On the surface, it appears that you should be able to afford it.
How long have you worked at your current employer? You mention that you were in school until 30's but you also are in your 30's.
FHA pros: *low down payment- 3.5% of purchase price
*seller can contribute to closing cost up to 6% of purchase price
*low interest rate.
*will be more forgiving on job history.
cons: *monthly mortgage insurance that will be more costly for you.
pros: * You can put as little as 3%,down of purchase price
* MI options: you can include them with your monthly payment
*you can have a lender paid mi (higher %rate to you)
*Buy out insurance with a single premium.
* Split premium- buy a portion out and pay lower portion monthly
*low interest rate
*seller can pay up to 3% closing costs
cons: *low down payment will increase mortgage insurance premiums
Would you consider purchasing a lower priced home in the same area if the payments would match the existing rent payment that you are making? That would make the transition a lot smoother in the wallet and not create a payment shock. You would continue to maintain your lifestyle, be aggressive on the student loan payments and will also still manage to accumulate some savings.
I hope this helps.
Just a few suggestions. Call a lender to find out what programs are available to you. Not all lenders offer everything so you will want to call a few. You may be pleasantly surprised by what you could be paying monthly, even with PMI.
Also, what are you paying in rent? I think part of your answer depends on what your rent is.
If you're renting in West Hartford, you're likely paying $1200 for a 2 bedroom apartment at a bare minimum. 2 bedrooms in better areas rent for $1500. Single family homes rent for $1800 and up.
If it's low enough to save money, then you may want to do that until you have a greater cushion. But if it's high, close to what your mortgage payment would be, then why pay rent? Then comes the grey area...if you're paying a low amount rent and living in a school district that is not of your choosing or an area that is not ultimately where you want to live, paying a larger mortgage may be worth it to you.
The tax benefit is great as well, but putting your money somewhere besides rent, as long as you are in it for the 5 years or so you mentioned.
Lastly, look for a location that held it's value well through the downturn, then you know it is a stable place to put your money for the future....
Even if you did have to sell in a couple of years, you would probably get your money back. Renting...when you leave, you get nothing.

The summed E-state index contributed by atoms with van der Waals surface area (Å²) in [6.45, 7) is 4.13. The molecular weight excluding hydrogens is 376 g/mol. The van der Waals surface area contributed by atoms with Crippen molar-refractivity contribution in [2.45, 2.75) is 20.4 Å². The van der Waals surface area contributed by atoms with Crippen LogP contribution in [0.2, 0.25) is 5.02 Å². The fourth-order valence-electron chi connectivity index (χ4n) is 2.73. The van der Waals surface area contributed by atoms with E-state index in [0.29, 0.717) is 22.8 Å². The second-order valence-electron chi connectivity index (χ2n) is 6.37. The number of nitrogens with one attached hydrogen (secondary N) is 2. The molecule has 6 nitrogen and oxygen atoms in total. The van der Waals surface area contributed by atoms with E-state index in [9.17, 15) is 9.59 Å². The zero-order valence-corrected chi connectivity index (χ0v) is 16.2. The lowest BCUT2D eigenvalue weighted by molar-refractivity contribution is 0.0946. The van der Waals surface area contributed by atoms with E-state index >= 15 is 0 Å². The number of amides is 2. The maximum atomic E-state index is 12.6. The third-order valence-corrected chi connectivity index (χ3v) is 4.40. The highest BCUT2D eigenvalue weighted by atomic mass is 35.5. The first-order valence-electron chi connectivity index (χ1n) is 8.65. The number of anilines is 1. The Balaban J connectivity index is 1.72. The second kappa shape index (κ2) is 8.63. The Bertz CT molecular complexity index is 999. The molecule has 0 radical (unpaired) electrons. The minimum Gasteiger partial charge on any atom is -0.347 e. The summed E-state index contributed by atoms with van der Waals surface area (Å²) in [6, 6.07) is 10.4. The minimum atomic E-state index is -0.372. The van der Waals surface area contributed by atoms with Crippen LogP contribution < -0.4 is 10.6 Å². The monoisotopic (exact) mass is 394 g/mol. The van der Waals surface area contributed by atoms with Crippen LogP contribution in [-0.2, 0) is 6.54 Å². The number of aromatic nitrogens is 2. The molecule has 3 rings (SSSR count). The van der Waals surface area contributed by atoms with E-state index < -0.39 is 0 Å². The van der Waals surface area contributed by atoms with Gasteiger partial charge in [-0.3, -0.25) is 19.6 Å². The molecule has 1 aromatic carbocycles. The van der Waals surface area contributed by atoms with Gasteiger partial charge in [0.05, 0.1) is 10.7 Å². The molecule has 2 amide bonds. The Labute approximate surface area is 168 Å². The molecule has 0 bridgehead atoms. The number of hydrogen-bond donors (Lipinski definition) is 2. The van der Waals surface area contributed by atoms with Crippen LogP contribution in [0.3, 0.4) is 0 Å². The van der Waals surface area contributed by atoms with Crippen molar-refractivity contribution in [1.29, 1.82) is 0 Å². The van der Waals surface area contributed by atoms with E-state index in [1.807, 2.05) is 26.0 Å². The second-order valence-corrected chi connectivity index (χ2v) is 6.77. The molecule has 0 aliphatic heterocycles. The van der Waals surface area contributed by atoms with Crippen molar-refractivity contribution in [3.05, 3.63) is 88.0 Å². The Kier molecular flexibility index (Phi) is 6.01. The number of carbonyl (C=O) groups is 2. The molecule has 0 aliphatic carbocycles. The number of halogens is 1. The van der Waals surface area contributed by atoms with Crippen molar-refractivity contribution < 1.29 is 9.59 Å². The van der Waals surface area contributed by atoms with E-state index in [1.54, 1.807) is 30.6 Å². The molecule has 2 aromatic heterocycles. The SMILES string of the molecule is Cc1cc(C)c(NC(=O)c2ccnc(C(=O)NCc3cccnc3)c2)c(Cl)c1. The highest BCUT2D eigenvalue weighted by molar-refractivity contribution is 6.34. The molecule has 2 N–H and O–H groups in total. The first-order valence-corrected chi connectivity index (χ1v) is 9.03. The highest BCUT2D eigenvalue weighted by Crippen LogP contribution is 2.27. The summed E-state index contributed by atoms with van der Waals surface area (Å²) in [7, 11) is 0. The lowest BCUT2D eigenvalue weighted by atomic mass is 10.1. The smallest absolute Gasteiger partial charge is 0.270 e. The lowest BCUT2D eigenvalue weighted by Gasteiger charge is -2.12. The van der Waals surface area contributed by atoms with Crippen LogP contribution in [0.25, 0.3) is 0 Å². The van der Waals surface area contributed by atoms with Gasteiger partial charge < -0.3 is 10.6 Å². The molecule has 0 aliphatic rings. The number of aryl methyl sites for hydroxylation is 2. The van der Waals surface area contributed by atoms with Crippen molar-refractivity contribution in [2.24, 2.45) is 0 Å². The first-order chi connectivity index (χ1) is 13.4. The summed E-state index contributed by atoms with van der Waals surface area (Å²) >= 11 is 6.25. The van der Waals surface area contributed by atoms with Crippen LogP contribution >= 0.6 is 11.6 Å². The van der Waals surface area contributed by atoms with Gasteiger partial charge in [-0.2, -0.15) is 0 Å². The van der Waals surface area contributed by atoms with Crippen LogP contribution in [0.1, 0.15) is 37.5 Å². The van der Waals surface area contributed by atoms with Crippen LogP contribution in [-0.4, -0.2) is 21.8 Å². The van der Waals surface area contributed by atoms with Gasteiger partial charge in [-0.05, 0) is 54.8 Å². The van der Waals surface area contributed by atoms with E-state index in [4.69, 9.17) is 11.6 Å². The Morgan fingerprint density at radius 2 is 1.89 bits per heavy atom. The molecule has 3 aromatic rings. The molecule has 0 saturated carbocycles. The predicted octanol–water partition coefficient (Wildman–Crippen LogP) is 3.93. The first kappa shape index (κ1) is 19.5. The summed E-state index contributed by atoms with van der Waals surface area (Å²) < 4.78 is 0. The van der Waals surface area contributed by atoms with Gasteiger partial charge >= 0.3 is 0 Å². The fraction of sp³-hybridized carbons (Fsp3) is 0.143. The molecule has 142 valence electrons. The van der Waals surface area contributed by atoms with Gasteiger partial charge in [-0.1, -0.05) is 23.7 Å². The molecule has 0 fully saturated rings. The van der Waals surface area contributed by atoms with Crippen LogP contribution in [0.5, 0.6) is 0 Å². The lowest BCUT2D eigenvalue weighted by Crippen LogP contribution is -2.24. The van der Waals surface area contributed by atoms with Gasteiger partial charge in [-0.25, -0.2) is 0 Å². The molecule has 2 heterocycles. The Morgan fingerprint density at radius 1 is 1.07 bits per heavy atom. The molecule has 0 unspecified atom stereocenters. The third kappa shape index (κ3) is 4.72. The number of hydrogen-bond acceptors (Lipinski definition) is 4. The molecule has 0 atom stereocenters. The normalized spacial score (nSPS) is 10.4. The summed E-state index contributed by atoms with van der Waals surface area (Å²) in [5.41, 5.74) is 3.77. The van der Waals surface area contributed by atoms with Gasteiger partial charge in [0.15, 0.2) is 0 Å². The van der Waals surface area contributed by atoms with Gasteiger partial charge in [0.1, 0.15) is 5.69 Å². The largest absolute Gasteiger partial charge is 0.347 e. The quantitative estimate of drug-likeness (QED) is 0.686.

If you need help with that house, let me know. Good luck...Amanda 860-916-2744
It would be a shame to buy a $400,000 home and ask for closing cost assistance to help you buy it. I'm a firm believer in home ownership, but don't buy a home and leave 17 cents in the bank.
I think the pros outweighs the cons and I advise you to pursue a home purchase now......but at a lower price point. I'm sure you can find an acceptable home in the $250K-$325K range. Please don't be upset - you did ask opinions. Good Luck!
Darrell D. Drouillard
Home Team of America
16719 Huebner Rd., Bldg 4
San Antonio, Texas 78248
'Serving all Your Real Estate Needs'
interest and most is interest that would be deductible on your taxes. and also
taxes are a deduction too.
I would talk to a bank or mortgage officer to see what you qualify for and
see what monthly payment is doable for you without stress, etc.
If you are paying rent and like that payment, find something about that
price range, then when you feel more comfortable, move to a bigger or
more expensive price...you will still have the deductions and paying
the same as rent and saving money as well.
There is one bank that with 3% down, there is no p.m.i.
private mortgage insurance...so that might help too.
If you need to talk to a mortgage officer or want to talk further
about the issues you have, call me at 860-647-8000.
A couple of thoughts, you might purchase a less expensive home...there are a lot of nice ones out there below $400,000....The alternative is rent, which provides no positives for you. You might try playing with a rent vs buy calculator (http://www.realtor.com/home-finance/financial-calculators/re ) to help with your decision.
For me personally, I prefer to own my own home...aside from the be tax benefits, I like building equity in a property that's mine, and I can do with what I please.
Hope this helps! Good luck with your search...don't let PMI be the deciting factor